Tuesday, September 18, 2007

Deriving the lower bound of option prices without explicit invocation of the no-arbitrage argument

The method of derivation presented here takes advantage of (in)equality of value rather than assuming no-arbitrage

Price of a call option, c
Price of a put option, p
Strike price of option, K
Time to expiry, T
Current market price of underlying commodity, S
Risk-free continuously compounded interest rate, r




On the expiry date, someone who holds a call option and some cash equal to the strike price (K) can choose to buy the commodity at the fixed price K regardless of the market price (S) of the commodity. Obviously, if the market price turns out to be higher than the strike price, the buyer gets to buy at a lower price, which means the option is now worth a bundle of money. On the other hand, if the strike price is higher than market price, the holder will not exercise the option and the option is worth nothing.


Therefore, it follows that the call option plus K in cash is at least as valuable as the commodity’s market price (S). On the expiry date, the value of a call option obeys the following correlation:


If it is not yet the expiry date, then the sum of money K should be suitably discounted to reflect the time to expiry and the interest rate. However, S is not discounted as it represents the commodity itself, not a sum of money that can be invested.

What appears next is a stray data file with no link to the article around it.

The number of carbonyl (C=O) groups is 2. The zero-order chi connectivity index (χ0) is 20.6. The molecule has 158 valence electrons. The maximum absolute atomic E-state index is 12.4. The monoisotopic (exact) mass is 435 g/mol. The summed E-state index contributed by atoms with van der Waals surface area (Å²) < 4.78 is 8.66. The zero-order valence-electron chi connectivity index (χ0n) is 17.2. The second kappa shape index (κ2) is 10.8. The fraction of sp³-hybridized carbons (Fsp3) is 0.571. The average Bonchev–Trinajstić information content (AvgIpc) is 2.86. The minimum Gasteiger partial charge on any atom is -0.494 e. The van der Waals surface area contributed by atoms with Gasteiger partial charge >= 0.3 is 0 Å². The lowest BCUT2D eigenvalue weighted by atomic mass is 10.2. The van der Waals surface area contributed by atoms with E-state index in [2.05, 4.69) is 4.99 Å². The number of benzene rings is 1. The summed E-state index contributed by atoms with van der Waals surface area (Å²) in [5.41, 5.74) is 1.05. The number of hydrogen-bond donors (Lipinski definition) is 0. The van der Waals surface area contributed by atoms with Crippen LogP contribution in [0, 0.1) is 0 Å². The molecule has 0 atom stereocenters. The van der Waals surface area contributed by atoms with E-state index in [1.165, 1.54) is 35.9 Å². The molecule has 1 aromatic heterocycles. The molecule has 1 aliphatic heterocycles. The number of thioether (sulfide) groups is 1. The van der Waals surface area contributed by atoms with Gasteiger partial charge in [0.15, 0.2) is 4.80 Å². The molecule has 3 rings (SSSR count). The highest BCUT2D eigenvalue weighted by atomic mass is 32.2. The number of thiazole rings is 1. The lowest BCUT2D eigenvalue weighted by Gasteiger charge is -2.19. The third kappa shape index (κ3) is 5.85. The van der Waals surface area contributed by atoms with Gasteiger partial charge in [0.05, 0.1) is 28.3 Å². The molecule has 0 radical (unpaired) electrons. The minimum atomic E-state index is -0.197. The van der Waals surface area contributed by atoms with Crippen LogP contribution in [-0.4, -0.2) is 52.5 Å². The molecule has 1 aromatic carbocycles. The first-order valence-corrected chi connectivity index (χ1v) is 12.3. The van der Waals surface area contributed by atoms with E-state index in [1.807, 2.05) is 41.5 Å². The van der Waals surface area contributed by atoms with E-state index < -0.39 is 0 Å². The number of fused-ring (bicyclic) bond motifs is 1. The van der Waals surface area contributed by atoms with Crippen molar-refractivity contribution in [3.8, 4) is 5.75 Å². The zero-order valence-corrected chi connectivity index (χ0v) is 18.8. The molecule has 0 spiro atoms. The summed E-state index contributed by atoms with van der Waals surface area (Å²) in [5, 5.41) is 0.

The above equation can be modified to suit a time before expiry:


This is the lower bound of a call option’s price.


***


The lower bound for a put option can be derived in a similar fashion.


On the expiry date, someone who holds a put option and the commodity can choose to sell the commodity at the strike price (K) regardless of the market price (S) of the commodity.

Therefore, it follows that the put option plus the commodity is at least as valuable as the strike price (K).

On the expiry date, the value of a put option obeys the following correlation:


If it is not yet the expiry date, then the sum of money K should be suitable discounted by the time to expiry and the interest rate. However, S is not discounted as it represent the commodity itself, not a sum of money that can be invested.

The above equation can be modified to suit a time before expiry:


This is the lower bound of a put option’s price.

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3 Comments:

Blogger jean` said...

i see you have put my books to good use. but pls dont eat sleep breathe options. it'd be too un-fun. :P

i thought 3 hours of audit per week was boring, but 8 hours a day is really driving me over the edge.

1:20 am, September 23, 2007  
Blogger Tan Yee Wei said...

Oh, perhaps you do not fully understand my perverted sense of 'fun'.

Here, let me introduce you to Black, Scholes and Merton.

10:09 pm, September 24, 2007  
Blogger jean` said...

its okay. they've been my friends for some time now.

11:54 pm, September 26, 2007  

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